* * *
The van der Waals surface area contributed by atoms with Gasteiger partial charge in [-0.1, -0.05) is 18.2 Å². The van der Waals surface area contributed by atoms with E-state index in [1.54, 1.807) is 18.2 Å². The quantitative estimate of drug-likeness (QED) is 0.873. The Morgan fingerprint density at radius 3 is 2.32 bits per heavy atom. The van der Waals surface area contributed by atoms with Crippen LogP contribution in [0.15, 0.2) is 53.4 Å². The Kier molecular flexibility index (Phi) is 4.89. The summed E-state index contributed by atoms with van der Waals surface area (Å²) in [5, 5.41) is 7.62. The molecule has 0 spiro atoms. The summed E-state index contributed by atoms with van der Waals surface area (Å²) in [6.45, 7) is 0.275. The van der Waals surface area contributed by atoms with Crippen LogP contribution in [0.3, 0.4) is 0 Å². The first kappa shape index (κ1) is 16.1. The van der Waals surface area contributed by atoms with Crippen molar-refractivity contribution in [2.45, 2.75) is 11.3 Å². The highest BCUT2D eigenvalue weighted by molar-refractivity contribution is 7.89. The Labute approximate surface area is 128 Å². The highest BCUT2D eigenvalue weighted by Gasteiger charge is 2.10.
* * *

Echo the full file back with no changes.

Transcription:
The van der Waals surface area contributed by atoms with Gasteiger partial charge in [-0.1, -0.05) is 18.2 Å². The van der Waals surface area contributed by atoms with E-state index in [1.54, 1.807) is 18.2 Å². The quantitative estimate of drug-likeness (QED) is 0.873. The Morgan fingerprint density at radius 3 is 2.32 bits per heavy atom. The van der Waals surface area contributed by atoms with Crippen LogP contribution in [0.15, 0.2) is 53.4 Å². The Kier molecular flexibility index (Phi) is 4.89. The summed E-state index contributed by atoms with van der Waals surface area (Å²) in [5, 5.41) is 7.62. The molecule has 0 spiro atoms. The summed E-state index contributed by atoms with van der Waals surface area (Å²) in [6.45, 7) is 0.275. The van der Waals surface area contributed by atoms with Crippen LogP contribution in [0.3, 0.4) is 0 Å². The first kappa shape index (κ1) is 16.1. The van der Waals surface area contributed by atoms with Crippen molar-refractivity contribution in [2.45, 2.75) is 11.3 Å². The highest BCUT2D eigenvalue weighted by molar-refractivity contribution is 7.89. The Labute approximate surface area is 128 Å². The highest BCUT2D eigenvalue weighted by Gasteiger charge is 2.10.